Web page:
Ephedrine can produce a number of unwelcome side effects that the user should be aware of. For starters, the stimulant effect can produce shaky hands, tremors, sweating, rapid heartbeat, dizziness and feelings of inner unrest. Often these effects subside as the user becomes more accustomed to the effect of this drug, or perhaps the dosage is lowered. In general, those negatively impacted by caffeine would probably not like the stronger effects of ephedrine. The mental and physical state produced by this drug is also quite similar to that seen with Clenbuterol, so those who find little discomfort with this treatment should (presumably) be fine with this item (and vice versa). While taking this drug one may also endure a notable loss of appetite, usually a welcome effect when dieting. Ephedrine is in fact a popular ingredient in combination (prescription) appetite suppressants. The user may further notice headaches and an increase in blood pressure with regular use of ephedrine. Those suffering from thyroid dysfunctions, high blood pressure or cardiac irregularities should also not be taking this drug, as it will certainly not mix well with such conditions.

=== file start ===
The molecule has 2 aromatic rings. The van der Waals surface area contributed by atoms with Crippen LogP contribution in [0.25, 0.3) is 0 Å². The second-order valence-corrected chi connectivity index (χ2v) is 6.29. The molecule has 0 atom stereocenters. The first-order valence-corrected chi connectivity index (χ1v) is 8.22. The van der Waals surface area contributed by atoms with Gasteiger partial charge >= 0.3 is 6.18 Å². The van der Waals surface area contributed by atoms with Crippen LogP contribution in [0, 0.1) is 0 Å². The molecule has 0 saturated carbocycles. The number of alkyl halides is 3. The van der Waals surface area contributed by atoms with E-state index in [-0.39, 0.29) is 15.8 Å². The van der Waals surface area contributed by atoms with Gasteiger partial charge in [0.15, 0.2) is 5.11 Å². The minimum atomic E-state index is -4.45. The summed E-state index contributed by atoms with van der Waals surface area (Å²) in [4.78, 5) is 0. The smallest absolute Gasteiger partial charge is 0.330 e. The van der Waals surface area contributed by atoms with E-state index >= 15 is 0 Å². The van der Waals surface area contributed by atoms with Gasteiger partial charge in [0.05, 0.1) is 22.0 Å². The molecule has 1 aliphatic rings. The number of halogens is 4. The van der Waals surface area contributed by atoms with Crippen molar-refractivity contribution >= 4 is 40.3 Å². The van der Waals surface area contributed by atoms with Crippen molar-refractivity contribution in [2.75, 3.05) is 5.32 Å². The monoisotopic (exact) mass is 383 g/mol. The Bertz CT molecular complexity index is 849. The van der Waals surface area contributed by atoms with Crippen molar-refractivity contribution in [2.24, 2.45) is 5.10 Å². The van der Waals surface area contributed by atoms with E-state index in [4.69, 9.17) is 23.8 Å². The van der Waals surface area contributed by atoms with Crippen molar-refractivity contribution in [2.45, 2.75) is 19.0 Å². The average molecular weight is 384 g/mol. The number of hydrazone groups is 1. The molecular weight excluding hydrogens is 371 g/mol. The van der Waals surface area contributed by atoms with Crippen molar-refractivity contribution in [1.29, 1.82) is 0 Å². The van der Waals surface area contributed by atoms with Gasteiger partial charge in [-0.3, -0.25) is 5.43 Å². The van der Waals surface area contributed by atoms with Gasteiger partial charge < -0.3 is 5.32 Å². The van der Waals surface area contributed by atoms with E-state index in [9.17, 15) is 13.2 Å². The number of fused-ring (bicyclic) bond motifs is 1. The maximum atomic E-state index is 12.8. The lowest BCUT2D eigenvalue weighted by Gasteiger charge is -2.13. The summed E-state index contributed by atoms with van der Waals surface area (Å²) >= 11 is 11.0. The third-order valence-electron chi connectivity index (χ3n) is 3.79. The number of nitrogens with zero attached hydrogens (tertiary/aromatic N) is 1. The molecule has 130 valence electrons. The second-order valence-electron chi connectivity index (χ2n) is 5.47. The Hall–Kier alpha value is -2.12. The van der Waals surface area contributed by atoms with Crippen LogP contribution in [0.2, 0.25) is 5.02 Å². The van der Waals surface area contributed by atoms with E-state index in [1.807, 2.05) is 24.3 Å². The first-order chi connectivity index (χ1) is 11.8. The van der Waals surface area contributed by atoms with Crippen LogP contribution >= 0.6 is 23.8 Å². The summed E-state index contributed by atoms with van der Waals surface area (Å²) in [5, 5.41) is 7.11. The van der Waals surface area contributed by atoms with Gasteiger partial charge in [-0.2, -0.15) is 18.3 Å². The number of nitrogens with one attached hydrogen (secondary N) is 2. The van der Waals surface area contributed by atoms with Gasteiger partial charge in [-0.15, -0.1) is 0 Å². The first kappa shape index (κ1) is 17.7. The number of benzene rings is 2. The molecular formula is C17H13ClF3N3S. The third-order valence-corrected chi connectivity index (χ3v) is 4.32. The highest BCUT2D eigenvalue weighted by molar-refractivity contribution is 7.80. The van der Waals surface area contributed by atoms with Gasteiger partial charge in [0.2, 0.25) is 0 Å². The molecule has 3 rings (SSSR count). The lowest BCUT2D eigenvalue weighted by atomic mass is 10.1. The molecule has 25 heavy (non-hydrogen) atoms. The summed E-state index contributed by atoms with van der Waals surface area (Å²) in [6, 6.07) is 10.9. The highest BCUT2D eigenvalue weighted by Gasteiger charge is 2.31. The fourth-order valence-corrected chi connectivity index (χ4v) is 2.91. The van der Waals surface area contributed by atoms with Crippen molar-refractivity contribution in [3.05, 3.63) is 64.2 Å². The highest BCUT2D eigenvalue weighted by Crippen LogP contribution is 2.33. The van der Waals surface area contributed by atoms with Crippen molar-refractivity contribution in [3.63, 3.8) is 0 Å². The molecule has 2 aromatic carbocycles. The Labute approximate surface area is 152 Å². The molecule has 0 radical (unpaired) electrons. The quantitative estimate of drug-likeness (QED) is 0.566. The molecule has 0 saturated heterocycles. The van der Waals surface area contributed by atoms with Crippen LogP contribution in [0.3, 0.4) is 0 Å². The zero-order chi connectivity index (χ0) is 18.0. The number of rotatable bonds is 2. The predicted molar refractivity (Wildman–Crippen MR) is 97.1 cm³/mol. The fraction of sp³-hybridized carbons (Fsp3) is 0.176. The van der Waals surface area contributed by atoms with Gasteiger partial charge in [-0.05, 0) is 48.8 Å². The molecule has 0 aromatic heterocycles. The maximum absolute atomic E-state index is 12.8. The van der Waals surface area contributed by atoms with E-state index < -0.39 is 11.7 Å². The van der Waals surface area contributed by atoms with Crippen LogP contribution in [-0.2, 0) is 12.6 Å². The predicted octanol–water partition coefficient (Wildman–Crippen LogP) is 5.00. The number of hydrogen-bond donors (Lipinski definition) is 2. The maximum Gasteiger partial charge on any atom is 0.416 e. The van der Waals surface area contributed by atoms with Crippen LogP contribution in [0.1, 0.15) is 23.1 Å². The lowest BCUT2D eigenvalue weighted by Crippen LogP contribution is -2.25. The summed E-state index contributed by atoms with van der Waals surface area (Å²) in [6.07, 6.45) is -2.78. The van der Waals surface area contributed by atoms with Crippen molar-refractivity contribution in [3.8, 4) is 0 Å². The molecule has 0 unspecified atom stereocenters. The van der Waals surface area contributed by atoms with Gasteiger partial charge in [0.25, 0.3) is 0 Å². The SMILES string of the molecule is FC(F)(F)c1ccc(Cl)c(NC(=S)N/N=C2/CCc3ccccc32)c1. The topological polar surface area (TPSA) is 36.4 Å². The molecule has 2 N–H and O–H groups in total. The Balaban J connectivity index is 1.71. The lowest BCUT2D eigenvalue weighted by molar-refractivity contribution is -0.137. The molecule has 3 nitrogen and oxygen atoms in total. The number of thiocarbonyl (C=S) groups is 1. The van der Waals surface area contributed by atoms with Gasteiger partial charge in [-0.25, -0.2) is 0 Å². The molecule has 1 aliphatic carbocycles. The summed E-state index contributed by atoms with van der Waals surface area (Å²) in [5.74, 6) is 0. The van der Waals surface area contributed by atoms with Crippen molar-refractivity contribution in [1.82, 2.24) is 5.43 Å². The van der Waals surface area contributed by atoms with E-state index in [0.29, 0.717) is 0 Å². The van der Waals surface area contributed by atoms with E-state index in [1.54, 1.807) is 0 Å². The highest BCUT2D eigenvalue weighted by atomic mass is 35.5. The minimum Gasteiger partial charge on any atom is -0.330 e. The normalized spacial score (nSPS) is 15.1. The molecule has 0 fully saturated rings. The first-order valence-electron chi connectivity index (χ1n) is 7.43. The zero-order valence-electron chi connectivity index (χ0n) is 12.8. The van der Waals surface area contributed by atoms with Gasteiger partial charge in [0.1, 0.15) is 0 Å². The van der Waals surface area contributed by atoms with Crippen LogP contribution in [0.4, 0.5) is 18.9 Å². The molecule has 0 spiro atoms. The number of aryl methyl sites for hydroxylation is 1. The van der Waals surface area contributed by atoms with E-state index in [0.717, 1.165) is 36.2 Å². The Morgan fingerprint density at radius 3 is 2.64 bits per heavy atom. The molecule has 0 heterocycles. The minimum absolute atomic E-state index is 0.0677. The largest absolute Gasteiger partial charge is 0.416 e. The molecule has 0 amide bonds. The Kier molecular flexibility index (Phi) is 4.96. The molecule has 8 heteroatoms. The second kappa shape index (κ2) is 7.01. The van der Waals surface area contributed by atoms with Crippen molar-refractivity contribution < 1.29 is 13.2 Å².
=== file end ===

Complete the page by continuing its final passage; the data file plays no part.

As of late there is much discussion about the future availability of ephedrine. This is due to that fact that ephedrine tablets are used as the primary base for the manufacture of methamphetamine. This is you know is an illegal drug, made and sold illicitly. The structure of these two compounds is notably similar, as only a few chemicals are needed to change ephedrine into “meth”. Since ephedrine is currently an over-the-counter product, underground manufacturers can easily obtain it. A trend involving large volume retail purchases for OTC ephedrine products has been developing, and many states are taking notice of it. With the widespread increase of amphetamine addiction (and related crime) ephedrine may soon join the list of federally controlled substances. While some states have already taken action to restrict the sale of this stimulant, federal action would probably be required in order have a major impact on availability. Even if a particular state is aggressively preventing the sale of these products, a thriving mail-order market still exists to fill the demand. Thumbing through the back pages of many national magazines should make this clear, as we notice advertisements for companies which ship ephedrine tablets out by the thousand.